When, on the contrary, the solenoid valve 47 is actuated against the action of spring 49 until it abuts against valve seat 54 on the bore wall 45, the duct 41a will be interrupted. By this actuation, the piston 13 will be lowered and the chassis height will be adjusted to a somewhat lower position corresponding to the next lower opening 40b, and so on.
In the modification shown in FIG. 4, same or similar parts have denoted by respective same reference symbols, each attached with a prime. Therefore, the design and construction of the present modification will be obvious by reference to the foregoing disclosure.
In this modified arrangement, when solenoid valve 44a is energizedly actuated so as to interrupt the passage or duct 41a, pressure liquid transferred from pump chamber 27 through pressure valve 33 into the chamber 31 is returned through duct 41b, thereby the chassis being held at a position corresponding to the second opening 40b.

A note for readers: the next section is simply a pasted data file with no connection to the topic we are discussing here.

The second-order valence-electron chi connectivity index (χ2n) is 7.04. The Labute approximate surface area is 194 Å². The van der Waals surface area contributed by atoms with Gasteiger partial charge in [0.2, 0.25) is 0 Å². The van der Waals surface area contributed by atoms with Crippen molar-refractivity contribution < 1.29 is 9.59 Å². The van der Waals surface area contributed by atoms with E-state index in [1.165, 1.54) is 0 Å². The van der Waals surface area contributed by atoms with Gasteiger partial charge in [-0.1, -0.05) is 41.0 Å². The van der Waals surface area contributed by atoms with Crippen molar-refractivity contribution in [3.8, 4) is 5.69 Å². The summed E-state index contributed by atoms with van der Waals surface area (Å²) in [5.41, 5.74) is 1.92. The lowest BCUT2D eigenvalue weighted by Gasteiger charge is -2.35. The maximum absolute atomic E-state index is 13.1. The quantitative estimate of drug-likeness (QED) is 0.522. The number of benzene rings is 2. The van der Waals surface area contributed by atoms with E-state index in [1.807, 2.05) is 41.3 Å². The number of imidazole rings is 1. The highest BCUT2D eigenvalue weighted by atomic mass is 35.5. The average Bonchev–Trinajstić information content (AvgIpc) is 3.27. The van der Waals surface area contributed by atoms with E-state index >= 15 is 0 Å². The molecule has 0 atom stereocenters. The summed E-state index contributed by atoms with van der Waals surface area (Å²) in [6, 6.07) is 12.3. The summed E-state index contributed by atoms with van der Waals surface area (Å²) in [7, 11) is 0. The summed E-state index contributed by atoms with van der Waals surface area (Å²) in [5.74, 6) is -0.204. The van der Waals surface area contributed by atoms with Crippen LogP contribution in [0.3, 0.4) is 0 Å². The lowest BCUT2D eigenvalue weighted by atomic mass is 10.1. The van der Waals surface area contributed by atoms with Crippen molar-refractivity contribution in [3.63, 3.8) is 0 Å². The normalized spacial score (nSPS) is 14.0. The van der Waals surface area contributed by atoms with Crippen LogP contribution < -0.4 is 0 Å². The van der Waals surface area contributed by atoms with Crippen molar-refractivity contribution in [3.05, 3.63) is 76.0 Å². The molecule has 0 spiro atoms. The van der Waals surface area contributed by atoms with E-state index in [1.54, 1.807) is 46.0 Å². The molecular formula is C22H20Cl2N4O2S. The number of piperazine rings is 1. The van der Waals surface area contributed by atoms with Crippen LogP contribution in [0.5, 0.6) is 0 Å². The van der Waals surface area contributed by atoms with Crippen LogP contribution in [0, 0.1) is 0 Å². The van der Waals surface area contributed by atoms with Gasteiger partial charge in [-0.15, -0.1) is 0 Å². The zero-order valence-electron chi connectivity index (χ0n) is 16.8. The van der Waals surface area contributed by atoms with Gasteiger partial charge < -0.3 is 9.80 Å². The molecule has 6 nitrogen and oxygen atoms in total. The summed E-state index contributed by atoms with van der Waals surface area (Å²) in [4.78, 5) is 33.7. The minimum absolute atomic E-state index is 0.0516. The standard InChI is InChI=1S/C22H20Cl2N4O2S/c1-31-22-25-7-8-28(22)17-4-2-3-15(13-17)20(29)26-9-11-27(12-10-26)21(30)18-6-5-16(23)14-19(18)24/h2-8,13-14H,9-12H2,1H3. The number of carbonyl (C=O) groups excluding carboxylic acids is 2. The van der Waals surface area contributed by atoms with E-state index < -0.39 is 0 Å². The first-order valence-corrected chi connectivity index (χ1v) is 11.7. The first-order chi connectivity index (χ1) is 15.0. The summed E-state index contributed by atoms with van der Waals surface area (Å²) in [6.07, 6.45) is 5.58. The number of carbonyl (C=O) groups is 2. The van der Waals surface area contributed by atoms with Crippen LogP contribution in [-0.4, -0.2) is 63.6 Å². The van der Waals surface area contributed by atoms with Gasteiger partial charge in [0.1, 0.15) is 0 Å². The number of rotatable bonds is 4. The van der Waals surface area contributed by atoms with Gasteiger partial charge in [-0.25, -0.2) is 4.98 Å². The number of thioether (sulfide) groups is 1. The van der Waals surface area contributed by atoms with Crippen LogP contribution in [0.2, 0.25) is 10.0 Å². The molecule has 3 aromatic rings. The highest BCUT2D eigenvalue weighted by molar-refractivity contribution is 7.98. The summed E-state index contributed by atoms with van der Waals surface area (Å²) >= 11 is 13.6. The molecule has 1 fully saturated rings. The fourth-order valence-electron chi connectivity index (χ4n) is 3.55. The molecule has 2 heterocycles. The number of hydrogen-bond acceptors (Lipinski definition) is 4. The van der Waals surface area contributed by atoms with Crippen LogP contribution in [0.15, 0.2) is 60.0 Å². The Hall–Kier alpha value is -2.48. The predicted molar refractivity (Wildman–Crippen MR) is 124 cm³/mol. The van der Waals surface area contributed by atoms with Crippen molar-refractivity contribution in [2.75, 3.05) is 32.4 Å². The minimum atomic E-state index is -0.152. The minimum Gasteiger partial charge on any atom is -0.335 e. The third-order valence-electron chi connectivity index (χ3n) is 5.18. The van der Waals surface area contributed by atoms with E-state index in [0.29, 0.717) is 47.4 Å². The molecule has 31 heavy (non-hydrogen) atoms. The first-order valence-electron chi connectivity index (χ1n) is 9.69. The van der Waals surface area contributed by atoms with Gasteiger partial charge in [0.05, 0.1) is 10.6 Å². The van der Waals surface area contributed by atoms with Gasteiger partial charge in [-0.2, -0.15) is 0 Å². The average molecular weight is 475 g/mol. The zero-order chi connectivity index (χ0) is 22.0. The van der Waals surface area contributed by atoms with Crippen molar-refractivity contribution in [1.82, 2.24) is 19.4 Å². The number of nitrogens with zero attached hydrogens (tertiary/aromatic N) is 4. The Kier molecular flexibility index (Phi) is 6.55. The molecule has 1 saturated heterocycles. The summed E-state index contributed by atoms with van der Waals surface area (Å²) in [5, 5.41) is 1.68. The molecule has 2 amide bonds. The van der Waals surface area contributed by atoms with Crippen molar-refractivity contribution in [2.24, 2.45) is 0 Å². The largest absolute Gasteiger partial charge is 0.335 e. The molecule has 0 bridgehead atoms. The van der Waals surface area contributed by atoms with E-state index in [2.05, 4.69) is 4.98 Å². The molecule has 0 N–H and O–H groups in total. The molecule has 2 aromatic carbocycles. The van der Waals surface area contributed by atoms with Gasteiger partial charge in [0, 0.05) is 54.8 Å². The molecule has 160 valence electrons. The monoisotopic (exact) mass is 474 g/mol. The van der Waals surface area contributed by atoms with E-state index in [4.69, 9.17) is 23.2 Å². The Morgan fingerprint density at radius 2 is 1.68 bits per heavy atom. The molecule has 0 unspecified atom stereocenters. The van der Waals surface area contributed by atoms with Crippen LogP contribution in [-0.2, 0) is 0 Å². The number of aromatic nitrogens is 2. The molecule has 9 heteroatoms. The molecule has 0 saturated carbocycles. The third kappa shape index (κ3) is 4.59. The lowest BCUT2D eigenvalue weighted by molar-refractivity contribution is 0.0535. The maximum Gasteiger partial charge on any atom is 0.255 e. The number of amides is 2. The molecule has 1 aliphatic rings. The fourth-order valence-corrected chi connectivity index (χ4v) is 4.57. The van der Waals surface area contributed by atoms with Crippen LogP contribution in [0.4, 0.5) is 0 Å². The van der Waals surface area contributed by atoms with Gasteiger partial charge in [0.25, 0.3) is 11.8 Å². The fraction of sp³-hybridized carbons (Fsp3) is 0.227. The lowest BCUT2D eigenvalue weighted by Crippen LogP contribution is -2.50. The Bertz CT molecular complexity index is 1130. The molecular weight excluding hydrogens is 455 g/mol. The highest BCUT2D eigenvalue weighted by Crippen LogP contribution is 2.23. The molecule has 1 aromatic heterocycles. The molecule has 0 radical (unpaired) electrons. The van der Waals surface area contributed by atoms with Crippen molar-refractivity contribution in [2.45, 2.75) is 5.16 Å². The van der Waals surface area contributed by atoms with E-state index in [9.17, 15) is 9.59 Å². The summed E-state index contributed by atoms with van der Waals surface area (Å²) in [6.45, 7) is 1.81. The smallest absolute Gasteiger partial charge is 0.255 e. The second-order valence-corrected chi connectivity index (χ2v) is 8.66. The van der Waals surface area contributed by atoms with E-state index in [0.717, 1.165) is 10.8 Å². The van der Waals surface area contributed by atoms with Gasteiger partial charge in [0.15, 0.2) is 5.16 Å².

When solenoid valve 44b is energized, the chassis will be adjusted to a next higher height corresponding to the next lower adjusting opening 400, and so on.
Although, in the foregoing embodiments, solenoid valves have been used for the control service. But, it would be easily conceivable to use corresponding hydraulically operated valves in place of the solenoid valves and, indeed, with equal results.
In the second embodiment shown in FIGS. 5-8, the chassis height adjustment is carried out in response to the occasional vehicle speed, as will be more fully described hereinafter.
In these figures, the numeral 61 denotes the main body of an automotive vehicle suspension mechanism, the uppermost part of which is designed arranged to be mechanically connected through a threaded member 62 made integral therewith, to the chassis of an automotive vehicle, again not shown. On the other hand, the lower end of said suspension is mechanically connected through a rod 65 of a piston 64 slidably mounted in a working cylinder 63 made rigid with the main body, and a socket 56 made rigid with said rod, with an axle housing of the vehicle as before.